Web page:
The Value of Online Events in Marketing Programs (part 2 of a two-part series)

Editor's note: Part 1 appears in Viewpoint in July. CLICK HERE to view part 1. Once upon a time the idea of holding events over the Internet would draw blank stares. Yet in the past several years, holding Web events has become quite commonplace and has taken a core place in the marketing mix. This has as much to do with the intrinsic benefits of the medium as it does the large-scale adoption of technology as a part of everyday life. Online events are increasingly becoming a vital part of how companies are taking advantage of technology to increase revenue growth and decrease cost of operations. A couple of the immediate advantages of hosting events online are cost and scalability. Whether you have 50 people or 500 people online--listening, chatting, and receiving information--the expense is about the same. For an in-person event, however, the difference of 450 people attending is staggering. The beauty of holding your events online is that you put in the effort once, and it scales to meet demand. Also, online events have a more extensive reach than traditional tradeshows and other marketing tools. By the virtue of being Web-based, online events can address many more participants from all over the world. Moreover, with Web events, businesses can use their internal resources more successfully in terms of presenters as well. As the speakers do not have to travel at all, industry thought leaders and other influencers are likely to present online, thus making the event more valuable to its participants. But what about the customer? Why would they prefer an online event to a more traditional in-person tradeshow? One of the biggest factors influencing customers is flexibility. Studies find that marketers that record their events and present them in an on-demand format--that is, offer recordings that capture all facets of the event, including audio, video, and slide show--see that around 30 percent of downloads occur after work hours during nights and weekends. Yet convenience is just one part of it. There is the larger psychological issue that online events alleviate. The low pressure environment of the online medium is much more pleasant for customers conducting their initial research. Attending an online event is a less intrusive way for customers to learn about a company's products, as it lessens the expectations of a face-to-face demo or product pitch. And for the company, these events provide an easy, less labor-intensive way to conduct initial lead qualification. Using registration for online events, marketers can capture each attendee's contact information, ask specific qualifying questions as part of the event registration, and download a complete report of those who viewed the event for timely follow-up on promising leads. This approach towards lead generation and initial qualification saves the time of subject matter experts and sales personnel who are no longer misdirected towards the wrong opportunities. So what are the drawbacks to online events? For one, the opportunity for personal interaction with presenters can be limited. To make this less of an issue, Web seminar presenters should reserve the past 15 to 20 minutes of their session for audience Q&A. For online events that are available only on-demand, including speaker contact information is recommended. Another challenge--immediate feedback from those in attendance--is more difficult to gauge when you're not able to see facial expressions and body language of your attendees. Marketers hosting online events should encourage audience feedback through the use of chat and polling tools, so that they can adjust their presentation accordingly. And lastly, industries that tend to be technology laggards are less inclined to prefer an online event over an in-person presentation or product demonstration. This will change over time as the adoption of Web seminars becomes more mainstream for all industries. Online events have improved the way in which sales and marketing professionals can reach their customers generate leads, while providing customers with a new, less-invasive way to learn about a company's products. Companies wanting to generate more leads, increase their lead-to-pipeline conversion, and more effectively allocate their personnel can leverage Web seminars to conduct highly scalable and cost-effective lead generation or customer education campaigns. For customers looking for a convenient and low-pressure means in which to conduct product research, online events provide that medium. We've just scratched the surface for tapping into how online events can be used, and there are undoubtedly more innovative uses just around the corner.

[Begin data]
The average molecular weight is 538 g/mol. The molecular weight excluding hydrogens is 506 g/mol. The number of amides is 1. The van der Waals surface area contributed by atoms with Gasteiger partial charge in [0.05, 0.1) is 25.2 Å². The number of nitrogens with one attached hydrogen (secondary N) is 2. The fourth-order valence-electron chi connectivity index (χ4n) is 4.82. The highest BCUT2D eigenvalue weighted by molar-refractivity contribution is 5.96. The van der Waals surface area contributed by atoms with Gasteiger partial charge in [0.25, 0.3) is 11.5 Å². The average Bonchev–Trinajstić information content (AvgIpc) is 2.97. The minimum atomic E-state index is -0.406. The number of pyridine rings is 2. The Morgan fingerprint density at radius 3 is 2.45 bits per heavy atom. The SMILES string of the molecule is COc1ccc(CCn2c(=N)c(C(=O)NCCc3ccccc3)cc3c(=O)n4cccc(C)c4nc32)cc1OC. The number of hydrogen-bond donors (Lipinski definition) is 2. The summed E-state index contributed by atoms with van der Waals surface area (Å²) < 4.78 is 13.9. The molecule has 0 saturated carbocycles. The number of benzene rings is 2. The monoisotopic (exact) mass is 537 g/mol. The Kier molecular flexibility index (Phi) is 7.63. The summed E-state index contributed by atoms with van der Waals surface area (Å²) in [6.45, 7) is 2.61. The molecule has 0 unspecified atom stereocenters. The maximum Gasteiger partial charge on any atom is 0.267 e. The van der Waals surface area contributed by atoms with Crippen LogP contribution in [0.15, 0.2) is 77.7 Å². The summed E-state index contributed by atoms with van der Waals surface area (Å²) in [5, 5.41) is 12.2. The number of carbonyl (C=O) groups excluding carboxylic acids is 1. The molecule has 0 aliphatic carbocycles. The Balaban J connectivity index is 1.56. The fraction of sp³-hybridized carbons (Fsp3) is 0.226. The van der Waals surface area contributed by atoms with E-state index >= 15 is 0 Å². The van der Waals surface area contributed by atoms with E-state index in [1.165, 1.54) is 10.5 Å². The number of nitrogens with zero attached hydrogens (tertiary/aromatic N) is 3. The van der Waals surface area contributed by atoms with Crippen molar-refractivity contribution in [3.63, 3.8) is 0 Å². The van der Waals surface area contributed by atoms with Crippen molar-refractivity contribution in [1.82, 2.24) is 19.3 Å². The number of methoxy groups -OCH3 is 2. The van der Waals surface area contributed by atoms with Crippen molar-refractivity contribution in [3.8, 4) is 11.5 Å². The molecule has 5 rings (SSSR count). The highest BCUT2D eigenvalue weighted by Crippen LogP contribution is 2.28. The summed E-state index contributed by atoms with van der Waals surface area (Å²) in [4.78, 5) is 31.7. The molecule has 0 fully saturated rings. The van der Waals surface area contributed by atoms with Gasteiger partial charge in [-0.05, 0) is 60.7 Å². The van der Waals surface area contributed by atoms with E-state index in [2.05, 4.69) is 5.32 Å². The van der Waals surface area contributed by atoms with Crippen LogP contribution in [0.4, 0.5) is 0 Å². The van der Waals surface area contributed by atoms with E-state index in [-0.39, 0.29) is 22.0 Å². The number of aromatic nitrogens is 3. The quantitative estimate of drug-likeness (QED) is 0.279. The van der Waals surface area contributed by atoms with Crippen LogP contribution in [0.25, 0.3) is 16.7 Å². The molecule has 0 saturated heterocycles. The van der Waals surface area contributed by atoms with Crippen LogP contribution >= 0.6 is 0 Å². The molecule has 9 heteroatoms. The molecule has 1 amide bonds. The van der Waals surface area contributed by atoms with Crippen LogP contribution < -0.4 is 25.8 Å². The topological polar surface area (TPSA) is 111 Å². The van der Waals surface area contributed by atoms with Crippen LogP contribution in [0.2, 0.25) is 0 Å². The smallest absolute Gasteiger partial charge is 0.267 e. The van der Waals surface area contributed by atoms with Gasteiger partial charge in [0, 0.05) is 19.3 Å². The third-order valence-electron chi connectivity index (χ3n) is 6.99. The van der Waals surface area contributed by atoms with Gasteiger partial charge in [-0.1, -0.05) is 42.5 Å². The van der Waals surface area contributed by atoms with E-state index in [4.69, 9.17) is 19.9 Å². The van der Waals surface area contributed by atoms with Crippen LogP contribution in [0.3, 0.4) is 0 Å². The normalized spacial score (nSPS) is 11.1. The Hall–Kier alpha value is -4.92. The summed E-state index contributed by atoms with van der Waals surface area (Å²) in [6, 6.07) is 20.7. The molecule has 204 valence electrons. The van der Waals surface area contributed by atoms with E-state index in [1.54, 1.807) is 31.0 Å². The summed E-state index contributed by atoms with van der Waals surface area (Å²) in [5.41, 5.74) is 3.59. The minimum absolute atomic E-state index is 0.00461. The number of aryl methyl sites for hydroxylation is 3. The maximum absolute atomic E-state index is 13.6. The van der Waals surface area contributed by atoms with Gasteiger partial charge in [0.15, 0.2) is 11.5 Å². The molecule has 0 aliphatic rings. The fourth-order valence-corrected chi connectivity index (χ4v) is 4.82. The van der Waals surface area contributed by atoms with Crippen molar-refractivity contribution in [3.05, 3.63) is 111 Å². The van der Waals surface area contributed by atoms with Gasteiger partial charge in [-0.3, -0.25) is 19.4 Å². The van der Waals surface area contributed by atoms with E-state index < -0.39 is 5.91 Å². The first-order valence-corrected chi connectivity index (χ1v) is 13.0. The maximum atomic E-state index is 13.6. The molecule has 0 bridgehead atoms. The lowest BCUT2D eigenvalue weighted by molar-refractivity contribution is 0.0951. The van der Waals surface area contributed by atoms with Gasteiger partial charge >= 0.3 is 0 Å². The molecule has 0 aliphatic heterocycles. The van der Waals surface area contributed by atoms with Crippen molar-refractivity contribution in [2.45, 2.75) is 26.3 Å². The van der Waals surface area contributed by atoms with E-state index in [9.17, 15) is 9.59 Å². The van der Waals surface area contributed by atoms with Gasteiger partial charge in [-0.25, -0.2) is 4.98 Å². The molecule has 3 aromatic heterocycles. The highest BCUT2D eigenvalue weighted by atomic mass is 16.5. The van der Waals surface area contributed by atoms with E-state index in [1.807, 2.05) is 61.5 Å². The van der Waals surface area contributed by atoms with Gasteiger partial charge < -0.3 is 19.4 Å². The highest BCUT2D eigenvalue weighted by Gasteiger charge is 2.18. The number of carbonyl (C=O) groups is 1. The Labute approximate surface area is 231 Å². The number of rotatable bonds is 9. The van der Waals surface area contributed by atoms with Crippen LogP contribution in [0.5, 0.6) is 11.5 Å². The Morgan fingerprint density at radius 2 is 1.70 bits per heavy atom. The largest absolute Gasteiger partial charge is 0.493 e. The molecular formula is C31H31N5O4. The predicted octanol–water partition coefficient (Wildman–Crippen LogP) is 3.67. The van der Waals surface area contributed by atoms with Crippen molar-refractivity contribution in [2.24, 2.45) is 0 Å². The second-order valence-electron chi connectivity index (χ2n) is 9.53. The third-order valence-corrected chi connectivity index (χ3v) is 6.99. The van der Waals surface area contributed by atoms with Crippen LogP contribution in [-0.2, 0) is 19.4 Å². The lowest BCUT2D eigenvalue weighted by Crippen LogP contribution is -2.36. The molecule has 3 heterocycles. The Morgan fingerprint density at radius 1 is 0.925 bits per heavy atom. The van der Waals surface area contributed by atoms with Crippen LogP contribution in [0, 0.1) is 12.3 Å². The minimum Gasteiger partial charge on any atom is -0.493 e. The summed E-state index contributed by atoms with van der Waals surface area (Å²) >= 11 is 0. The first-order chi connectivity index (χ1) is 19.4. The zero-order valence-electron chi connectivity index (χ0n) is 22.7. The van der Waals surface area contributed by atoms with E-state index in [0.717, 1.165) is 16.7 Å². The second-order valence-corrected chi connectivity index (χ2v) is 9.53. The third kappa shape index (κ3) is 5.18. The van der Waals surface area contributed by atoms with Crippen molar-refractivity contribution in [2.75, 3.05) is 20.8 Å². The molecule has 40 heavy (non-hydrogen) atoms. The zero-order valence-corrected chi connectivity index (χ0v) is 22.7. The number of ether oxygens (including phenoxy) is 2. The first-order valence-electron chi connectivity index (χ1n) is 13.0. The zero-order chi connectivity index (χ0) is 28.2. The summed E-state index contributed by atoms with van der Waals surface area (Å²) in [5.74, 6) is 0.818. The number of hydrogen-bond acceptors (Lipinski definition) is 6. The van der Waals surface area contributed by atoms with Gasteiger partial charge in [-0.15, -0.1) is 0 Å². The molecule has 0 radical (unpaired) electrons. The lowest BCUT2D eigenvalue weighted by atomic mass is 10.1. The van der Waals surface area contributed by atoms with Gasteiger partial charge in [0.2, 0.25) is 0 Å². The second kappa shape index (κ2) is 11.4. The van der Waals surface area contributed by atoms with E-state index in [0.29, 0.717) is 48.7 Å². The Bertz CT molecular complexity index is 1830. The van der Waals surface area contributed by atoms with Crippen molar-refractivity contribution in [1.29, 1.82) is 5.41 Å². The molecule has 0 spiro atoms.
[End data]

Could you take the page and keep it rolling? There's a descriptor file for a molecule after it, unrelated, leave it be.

Felix Litman is senior director of product management and marketing at WebEx. He oversees WebEx Event Center and Sales Center products; he joined WebEx in the fall of 2004. Felix holds an MBA from the Wharton School, and a BS in engineering from Columbia University.
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